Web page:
To Peer Review or not to Peer Review
from Grazia Ietto-Gillies
The debate on alternatives to the Peer Review system for the assessment of research has been going on for a little while and it is nice to see it has now hit the New York Times. It was highlighted in this blog by David Ruccio who raises the issue of how tenure and research funds can be allocated in the absence of a Peer Review system.
In my 2008 paper ‘A XXI-century alternative to XX-century peer review” real-world economics review, 45: 10-22, March www.paecon.net/PAEReview/issue45/IettoGillies45 I deal with similar issues and propose an alternative system to Peer Review, one that utilized the digital technologies while avoiding some of the pitfalls of Peer Review.
Following a review of criticisms of the Peer Review (PR) system – labelled ex-ante top-down PR system – the paper proposes an alternative system: an Open Access system – labelled ex-post bottom-up Peer Comments (PC) system – characterized by the following:
- Use of Open Access sites categorized by fields of specialization for each subject. Research papers to undergo a first selection by an editor with the aim to (a) weed out crankish papers and (b) make sure that – as far as possible – they pertain to the right field of specialization. The latter point is designed to help readers as well as authors. Specialization will also ensure that real interested/expert people will contribute to it.
- For each paper published on Open Access the editor should open an electronic ‘Comments Link’ inviting readers to send comments which – following a vetting to weed out crank or offensive contributions – will then be placed on the Link site. These open debates should be positively encouraged as a way of developing research; they are a way of recognizing that research is a social activity and the interaction of various researchers can aid progress.
The advantages of this Peer Comment system are the following.
- It secures quick dissemination of research ideas and results.
- It is very cost efficient because both the private and social costs associated with the Peer Review system – and discussed in the above paper – are very low.
- The bottom-up approach is likely to give better assessment because of the large number of potential contributors against the few referees in the ex-ante top-down PR system.
- A further advantage of the PCs system is that those who are prepared to read the relevant papers and write criticisms are likely to be people interested in the specific topic and thus their criticisms are likely to be relevant.
- The wider dissemination of papers on e-sites has a major advantage: within a large readership and potential commentators we are more likely to have a few who can spot the occasional ground-breaking research than if we confine such a task to very few referees as in the present PR system.
- From the reader’s perspective, there is evidence – given in the above paper – that the opportunity to read comments and debates is viewed positively.
- As regards jobs and grants/funds allocation, the proposed system has the following advantages over the PR system: the allocators of grants and jobs – and their advisors – can rely on a wider number of potential commentators than the current system and thus will be better able to assess the impact of the paper. David Ruccio, be reassured: the Peer Comment system may lead to fairer system for the allocation of resources.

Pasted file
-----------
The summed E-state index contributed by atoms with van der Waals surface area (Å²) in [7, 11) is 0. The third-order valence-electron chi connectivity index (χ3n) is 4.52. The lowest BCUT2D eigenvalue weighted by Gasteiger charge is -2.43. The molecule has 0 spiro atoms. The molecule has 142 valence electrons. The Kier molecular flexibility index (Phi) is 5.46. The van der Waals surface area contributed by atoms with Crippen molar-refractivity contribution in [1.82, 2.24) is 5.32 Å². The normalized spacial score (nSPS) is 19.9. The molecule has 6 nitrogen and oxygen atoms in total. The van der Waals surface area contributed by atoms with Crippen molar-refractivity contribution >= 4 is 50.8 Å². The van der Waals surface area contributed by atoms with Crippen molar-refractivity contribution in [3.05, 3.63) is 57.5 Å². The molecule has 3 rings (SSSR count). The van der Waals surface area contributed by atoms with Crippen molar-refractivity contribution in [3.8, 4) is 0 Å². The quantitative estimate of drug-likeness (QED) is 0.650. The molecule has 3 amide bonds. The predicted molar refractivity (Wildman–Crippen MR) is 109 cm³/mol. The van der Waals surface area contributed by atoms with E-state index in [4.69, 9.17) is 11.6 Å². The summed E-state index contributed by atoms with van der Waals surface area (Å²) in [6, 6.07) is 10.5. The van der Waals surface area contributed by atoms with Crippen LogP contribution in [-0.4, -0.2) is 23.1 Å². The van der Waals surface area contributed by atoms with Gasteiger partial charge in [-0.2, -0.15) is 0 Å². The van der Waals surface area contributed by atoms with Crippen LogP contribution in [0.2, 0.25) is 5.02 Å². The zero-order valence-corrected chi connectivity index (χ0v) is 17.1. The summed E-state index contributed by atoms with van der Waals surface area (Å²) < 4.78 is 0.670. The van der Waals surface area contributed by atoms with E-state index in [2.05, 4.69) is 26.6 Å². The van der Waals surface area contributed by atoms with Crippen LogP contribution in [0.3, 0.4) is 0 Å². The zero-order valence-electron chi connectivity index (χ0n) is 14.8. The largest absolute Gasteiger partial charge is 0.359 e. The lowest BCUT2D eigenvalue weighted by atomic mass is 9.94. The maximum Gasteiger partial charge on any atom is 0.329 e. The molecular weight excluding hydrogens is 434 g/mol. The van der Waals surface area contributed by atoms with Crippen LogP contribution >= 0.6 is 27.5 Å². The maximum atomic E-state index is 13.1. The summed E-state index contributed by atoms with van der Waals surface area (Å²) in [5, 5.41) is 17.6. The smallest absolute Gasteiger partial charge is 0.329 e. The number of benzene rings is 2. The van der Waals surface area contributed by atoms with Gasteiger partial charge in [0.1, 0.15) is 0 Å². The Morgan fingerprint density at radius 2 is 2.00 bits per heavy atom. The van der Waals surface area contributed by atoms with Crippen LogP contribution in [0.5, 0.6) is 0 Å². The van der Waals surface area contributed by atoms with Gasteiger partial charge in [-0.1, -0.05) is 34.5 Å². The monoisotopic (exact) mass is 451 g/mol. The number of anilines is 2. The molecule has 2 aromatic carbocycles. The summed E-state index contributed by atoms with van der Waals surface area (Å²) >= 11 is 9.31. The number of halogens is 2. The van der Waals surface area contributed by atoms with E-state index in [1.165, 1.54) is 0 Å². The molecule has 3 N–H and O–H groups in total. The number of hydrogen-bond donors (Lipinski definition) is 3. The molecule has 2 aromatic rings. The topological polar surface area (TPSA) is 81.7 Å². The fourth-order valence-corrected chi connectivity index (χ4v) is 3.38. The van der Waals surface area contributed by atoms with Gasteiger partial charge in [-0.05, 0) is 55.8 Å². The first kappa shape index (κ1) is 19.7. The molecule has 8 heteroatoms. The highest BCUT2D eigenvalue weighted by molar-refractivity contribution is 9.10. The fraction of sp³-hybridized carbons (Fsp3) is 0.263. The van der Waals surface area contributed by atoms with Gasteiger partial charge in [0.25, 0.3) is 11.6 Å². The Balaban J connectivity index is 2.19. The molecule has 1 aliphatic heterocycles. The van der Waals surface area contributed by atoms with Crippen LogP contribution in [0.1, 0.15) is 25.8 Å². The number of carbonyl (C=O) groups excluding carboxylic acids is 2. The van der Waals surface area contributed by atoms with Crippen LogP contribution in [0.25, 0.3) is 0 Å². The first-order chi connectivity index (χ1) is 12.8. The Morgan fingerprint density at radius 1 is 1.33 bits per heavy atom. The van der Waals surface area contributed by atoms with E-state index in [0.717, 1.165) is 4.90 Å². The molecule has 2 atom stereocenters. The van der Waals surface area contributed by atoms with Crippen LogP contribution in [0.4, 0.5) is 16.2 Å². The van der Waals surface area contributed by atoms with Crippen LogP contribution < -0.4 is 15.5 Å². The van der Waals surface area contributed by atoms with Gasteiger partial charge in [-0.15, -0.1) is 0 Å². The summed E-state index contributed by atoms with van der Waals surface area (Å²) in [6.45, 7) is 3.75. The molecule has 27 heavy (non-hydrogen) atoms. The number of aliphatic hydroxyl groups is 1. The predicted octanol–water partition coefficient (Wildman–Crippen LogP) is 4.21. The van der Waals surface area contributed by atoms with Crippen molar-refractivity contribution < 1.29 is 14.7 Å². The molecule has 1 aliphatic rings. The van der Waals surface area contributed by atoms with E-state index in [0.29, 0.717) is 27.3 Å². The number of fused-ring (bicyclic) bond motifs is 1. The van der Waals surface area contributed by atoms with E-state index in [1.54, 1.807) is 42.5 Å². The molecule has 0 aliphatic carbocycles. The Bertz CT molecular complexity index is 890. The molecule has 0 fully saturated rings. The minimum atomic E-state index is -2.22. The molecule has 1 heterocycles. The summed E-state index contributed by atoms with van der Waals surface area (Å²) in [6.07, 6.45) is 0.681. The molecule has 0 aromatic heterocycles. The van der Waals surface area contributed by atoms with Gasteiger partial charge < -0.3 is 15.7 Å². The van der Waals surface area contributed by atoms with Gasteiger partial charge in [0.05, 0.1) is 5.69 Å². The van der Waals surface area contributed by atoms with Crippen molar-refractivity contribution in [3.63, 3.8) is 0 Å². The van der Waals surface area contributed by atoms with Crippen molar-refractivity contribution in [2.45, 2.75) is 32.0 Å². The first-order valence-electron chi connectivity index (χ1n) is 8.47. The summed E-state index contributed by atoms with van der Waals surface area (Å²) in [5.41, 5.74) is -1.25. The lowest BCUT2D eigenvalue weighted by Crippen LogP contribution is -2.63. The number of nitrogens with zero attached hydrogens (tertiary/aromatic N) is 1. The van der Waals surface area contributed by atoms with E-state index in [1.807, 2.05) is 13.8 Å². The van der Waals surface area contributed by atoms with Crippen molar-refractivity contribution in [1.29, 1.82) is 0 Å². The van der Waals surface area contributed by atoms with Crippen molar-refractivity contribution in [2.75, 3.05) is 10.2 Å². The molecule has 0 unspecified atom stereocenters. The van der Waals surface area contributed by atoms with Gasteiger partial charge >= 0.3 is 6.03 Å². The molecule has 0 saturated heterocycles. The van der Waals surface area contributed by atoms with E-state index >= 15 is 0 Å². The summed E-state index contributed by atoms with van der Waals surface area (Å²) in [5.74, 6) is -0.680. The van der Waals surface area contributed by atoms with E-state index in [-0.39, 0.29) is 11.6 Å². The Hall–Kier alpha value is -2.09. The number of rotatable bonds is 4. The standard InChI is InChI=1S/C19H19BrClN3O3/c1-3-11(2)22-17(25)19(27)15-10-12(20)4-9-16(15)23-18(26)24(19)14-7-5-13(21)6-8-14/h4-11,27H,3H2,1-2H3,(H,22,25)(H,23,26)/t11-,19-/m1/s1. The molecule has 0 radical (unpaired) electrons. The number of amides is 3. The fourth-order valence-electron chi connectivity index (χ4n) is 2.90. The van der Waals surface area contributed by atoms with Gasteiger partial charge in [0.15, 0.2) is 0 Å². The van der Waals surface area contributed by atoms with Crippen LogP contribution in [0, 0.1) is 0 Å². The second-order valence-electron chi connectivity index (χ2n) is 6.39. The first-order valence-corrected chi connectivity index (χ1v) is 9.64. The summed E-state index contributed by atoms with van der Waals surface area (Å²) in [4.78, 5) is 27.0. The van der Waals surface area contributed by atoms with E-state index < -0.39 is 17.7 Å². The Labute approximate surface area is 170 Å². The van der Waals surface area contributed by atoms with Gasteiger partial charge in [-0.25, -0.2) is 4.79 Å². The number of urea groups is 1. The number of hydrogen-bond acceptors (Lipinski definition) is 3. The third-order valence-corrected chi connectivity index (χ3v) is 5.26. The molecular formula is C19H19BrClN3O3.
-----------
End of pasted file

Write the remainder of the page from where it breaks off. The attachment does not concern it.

- Lastly, the Link site for comments invites people to participate disclosing their identity rather than anonymously. The lack of anonymity has the advantage that, if someone has a brilliant idea following the reading of the original paper, s/he will not be tempted to hold it back for fear of losing attribution – as may happen under the current system of anonymous refereeing. Under the PC system they know that whatever comments they place on the site will be attributed to them. Moreover, openness is likely to lead to more positive developments and the process would strengthen the social character of research: further progress would emerge from critiques and discussions. It could, however, be claimed that the lack of anonymity discourages academics from making negative comments. This is possible; however, we should not forget that the internet interaction spans the whole globe; while someone in Britain may not want to offend co-researchers whom they are likely to meet often and/or who may have power over jobs allocation, they may be less worried about academics further afield. Moreover, academics are well prepared to stick the knife in when writing signed reviews of books why should they not do it when writing comments on other papers? It is partly a matter of culture. Once a culture of signed comments develops, then most academics will be prepared to write sober, reasonable comments.
My paper above is freely available and the editor of the journal, Edward Fullbrook, has opened a discussion link in line with the recommendation on the paper. There have been several comments; others are welcome either in that link or within this blog.
It is pleasing to see that some of the above recommendations in the paper – particularly with regard to the signed comments – seem to have been followed in the experiment by the Shakespeare Quarterly cited in the New York Times. We are told that it led to good outcomes.
It is to be hoped that more subjects, including economics, will follow the trend: the research community would greatly benefit from it. However, there are long term implications from the proposed system not least financial implications for the publishing industry. Resistance to change must be expected.